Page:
Viking, you an ALPA member perchance?

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  11. Viking2 (14,364 comments) says:

    What’s ALPA?

    Not one of you would look at any certificate in a lift, a truck , a bus or anything else. Most of you wouldn’t even read a Health Certificate from the Council when you went to but your food even though its os posted ina prominent place.
    Even if you did you would accept that it is current and all is good and yet in 11 months and 30 days a lot can change.
    CAA is the same outfit that is full of ex Air Force ground engineers who argue with aircraft engineers that spend their lives fixing planes. Its the same outfit that just sacked one of their inspectors for bullshit reports.

    Old boys air force network and long overdue for the knife, just like MFAT.

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  12. fatnuts (164 comments) says:

    The guy who made the “I wouldn’t have gone up” comment was TAIC. Given his comments this surely will be referred to the CAA law enforcment unit. And its not their job to determine if the law has been broken, that’s up to the courts.

    Would also note the comissioners comments don’t seem to be in line with TAIC mission statement; “The principal purpose of the New Zealand Transport Accident Investigation Commission (the Commission) is “to determine the circumstances and causes of accidents and incidents with a view to avoiding similar occurrences in the future, rather than to ascribe blame to any person” (Transport Accident Investigation Commission Act 1990).”

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  13. markra (200 comments) says:

    I am certain the cause will be due to negligence of the pilot, or fault with the balloon. Either way the company are at fault. My theory on this is that because the day was humid and hot, and with the loading of the number of people, the balloon had trouble getting height away from power lines. Every Aviator knows that when these conditions exist your aircraft will have trouble ascending and be sluggish. Either way , I believe the CAA will find fault with the Pilot, who of course paid the ultimate price. Although the price he paid is part of the job he does and he knows the risk. Unfortunately, the same can’t be said for his customers.
    It is clear that this is a case of saving(or making more) money at the expense of safety, ie. if they had left a couple of people out of the basket, they would not have had problems clearing power lines.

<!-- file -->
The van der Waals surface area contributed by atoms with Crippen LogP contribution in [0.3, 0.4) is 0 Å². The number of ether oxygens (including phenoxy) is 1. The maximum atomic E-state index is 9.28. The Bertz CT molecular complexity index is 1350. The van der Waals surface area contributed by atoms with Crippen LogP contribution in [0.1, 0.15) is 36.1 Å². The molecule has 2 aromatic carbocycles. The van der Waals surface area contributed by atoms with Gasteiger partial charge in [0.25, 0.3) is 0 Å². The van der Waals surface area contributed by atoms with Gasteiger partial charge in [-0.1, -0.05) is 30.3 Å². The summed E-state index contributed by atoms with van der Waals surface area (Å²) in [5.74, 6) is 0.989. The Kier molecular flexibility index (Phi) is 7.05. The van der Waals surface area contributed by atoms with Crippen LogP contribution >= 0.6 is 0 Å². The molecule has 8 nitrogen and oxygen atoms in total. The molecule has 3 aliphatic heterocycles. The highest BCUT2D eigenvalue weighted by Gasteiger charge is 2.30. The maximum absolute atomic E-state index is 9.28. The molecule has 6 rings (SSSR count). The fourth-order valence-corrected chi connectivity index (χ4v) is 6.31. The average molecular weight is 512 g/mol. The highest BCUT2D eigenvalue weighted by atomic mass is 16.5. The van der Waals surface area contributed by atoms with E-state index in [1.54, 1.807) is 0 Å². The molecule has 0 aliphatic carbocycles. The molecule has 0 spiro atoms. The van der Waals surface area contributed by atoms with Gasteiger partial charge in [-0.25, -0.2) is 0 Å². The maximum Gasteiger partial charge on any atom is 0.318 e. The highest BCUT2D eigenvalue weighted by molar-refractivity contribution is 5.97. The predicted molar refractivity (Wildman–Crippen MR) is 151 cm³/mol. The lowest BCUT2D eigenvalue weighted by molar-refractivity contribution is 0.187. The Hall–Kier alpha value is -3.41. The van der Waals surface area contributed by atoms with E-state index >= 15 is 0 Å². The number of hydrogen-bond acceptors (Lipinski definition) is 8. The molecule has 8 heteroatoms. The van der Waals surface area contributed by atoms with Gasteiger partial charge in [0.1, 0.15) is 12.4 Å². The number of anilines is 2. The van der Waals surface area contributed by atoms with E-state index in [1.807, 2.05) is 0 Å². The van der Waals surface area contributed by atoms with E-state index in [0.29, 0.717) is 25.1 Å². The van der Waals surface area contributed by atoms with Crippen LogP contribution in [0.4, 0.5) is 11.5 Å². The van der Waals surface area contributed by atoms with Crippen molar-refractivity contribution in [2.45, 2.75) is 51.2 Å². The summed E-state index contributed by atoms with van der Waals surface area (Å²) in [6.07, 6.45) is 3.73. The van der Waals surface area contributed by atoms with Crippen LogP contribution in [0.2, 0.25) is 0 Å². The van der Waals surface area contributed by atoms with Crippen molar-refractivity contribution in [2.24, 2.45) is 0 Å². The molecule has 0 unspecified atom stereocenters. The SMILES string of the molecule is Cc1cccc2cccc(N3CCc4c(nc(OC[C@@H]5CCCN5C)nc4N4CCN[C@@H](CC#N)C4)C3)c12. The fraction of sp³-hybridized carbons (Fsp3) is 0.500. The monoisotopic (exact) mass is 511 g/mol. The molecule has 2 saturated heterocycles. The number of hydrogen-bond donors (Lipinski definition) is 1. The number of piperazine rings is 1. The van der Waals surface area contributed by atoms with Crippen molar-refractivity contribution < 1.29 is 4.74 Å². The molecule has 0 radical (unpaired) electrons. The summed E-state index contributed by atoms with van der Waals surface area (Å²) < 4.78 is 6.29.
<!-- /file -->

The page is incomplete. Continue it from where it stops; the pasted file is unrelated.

This was a similar reason behind the Skydiving crash at Fox Glacier in 2011, killing 9. Most people in the industry will claim other factors however, if CAA thought this was the case, they wouldn’t have issued an urgent directive to cut number of passengers onboard.
    There are a lot of shonky operators out their, the adventure Tourism industry is not well monitored in this country and is loose with it’s standards. ie. what happening in reality is not what CAA thinks is happening.
    Good on CAA issuing an immediate directive. If you can’t afford to be safe, then you shouldn’t be in the business.

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  14. markra (200 comments) says:

    Viking2. You are making a lot of assumptions here. I do read the safety certifications when practical as I am sure other people do.

    Especially when their life is heavily riding on it. I have worked in adventure aviation(Skydiving) and from experience customers are very interested in the safety aspect before participating. They often will ask a lot of questions about how safe the adventure they are going to participate in is. The operators have a duty of care to ensure that the service is up to appropriate standards, CAA and manufactures specs, to make the dangerous activity as SAFE AS POSSIBLE

    A lot of these checks and certifications are impractical for a lay person to sight, so we rely on the appropriate authorities checking to ensure that the service we use is safe. That’s what he have the CAA, NZTA and other government agencies for. Your reasoning then no one should complain unless they have read safety certifications before riding is ridiculous and uninformed. Aviation safety documents are not readily available for the public to see, nor would they likely understand or know about all the necessary certifications necessary that make a service safe.( aviation is far more certified than a driving a car and rightly so, athough looking at the road toll merits changes )

    I agree that CAA could lift their game, (no doubt about it, read comments above)

    To compare adventure aviation which includes riding in a balloon with jumping in a car shows your ignorance of the distinction and the issues involved.